Comcast Takes Over The Internet?

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Comcast Takes Over The Internet?

Ever get frustrated with loading screens?

Ever get frustrated with loading screens?

Ever get frustrated with loading screens?

Ever get frustrated with loading screens?

Steven Shin, Reporter

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The internet has become a huge part of today’s society. Everything we may do requires the internet to function, whether it is browsing, shopping, chatting, gaming. Thanks to the freedom of the internet, we’re able to do all that and more. However, it hasn’t always been that way. In fact, laws to protect that freedom were not fully implemented until February of this year. Before that, many Internet Service Providers (ISP), liked to throttle internet speeds intentionally in order to generate more profit by selling a “faster” internet lane. On top of that, some ISPs even slowed down connection when accessing competitors’ websites. Net Neutrality keeps the money-hungry ISPs from compromising the freedom of the internet in order to generate profit for themselves. The fight for Net Neutrality wasn’t a short one by any means, but it was only after Barack Obama was elected president that the battle truly started. In 2010, the Federal Communications Commission (FCC), implemented rules to protect Net Neutrality; however, the rule was overturned by a lawsuit filed by Verizon. After a long fight, Net Neutrality was finally able to be adopted in February of 2015. Still, ISPs and members of Congress are doing everything they can to compromise that rule. That’s where the citizens come into play.

One prominent issue across the nation is that not many people know about Net Neutrality or why it is needed. This lack of understanding is common especially among the younger members of society. So, why is Net Neutrality necessary? What does it have to do with the general public? Well, imagine this: You’re driving over to Burger King, but have to go through multiple toll booths, winding roads, and low speed limits because McDonalds payed the road company to keep people from going to Burger King. Sounds absurd, right? The problem is, that is exactly what many ISPs wish to do. Comcast may throttle one’s internet speed to Cox’s websites, or Burger King pays Verizon to make McDonald’s website load slowly and painfully. Alternatively, imagine a road that requires you to pay a fee to walk any faster than a slow trudge. This is how the internet would be without Net Neutrality.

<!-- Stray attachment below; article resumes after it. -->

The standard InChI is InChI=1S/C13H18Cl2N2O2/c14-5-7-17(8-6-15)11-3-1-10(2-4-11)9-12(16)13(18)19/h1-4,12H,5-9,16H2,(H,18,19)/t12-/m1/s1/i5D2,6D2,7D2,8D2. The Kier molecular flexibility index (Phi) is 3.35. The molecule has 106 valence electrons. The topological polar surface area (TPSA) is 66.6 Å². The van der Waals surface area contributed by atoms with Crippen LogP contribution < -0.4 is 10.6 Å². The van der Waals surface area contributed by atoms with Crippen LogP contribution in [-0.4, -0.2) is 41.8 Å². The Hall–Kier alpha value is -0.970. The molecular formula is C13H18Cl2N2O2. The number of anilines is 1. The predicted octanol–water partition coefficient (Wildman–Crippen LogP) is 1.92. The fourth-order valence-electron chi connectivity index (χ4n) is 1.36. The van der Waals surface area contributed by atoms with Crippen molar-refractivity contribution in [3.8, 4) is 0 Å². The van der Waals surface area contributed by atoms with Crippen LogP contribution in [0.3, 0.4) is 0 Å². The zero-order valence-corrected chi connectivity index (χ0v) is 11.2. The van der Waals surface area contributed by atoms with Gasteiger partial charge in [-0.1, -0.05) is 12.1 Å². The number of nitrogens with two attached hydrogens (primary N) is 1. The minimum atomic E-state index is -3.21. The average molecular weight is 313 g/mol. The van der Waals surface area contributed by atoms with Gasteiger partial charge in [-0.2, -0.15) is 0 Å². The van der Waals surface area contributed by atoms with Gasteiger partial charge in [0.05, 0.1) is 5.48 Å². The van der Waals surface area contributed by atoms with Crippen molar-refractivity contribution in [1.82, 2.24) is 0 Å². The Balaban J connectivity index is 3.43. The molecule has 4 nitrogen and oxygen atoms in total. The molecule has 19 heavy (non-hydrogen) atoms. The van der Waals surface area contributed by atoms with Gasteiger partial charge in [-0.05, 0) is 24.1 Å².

Although the FCC has multiple laws in place protecting Net Neutrality, not every country has the same luxury. Earlier this year in October, European Parliament voted against all proposed Net Neutrality Amendments. This decision has been met by overwhelming disapproval from all over the world. “It’s generally a bad idea,” says Ewan Mallinson, a music and video producer from Scotland, “This would put a time limit to my creativity; because, I can’t upload and download (content) as fast.”

So, how does this affect the students of Hidden Valley High School as a whole? Technology has become an increasingly important part of education, with multiple videos and online resources used for the curriculum. If websites such as YouTube or Google cannot be accessed as quickly, it would become increasingly difficult for teachers to use such resources to their advantage. Along with that, many students require quick access to this information for projects, class assignments, and homework. In today’s society, quick access to such resources are a necessity.

The government has responded to the pleas of the hundreds of thousands of Net Neutrality supporters. While there are still many issues that have yet to be addressed, it can be assumed that, given time, Net Neutrality will be fully realized. After all, “The internet is the future of information and content exchange” Ewan Mallinson.

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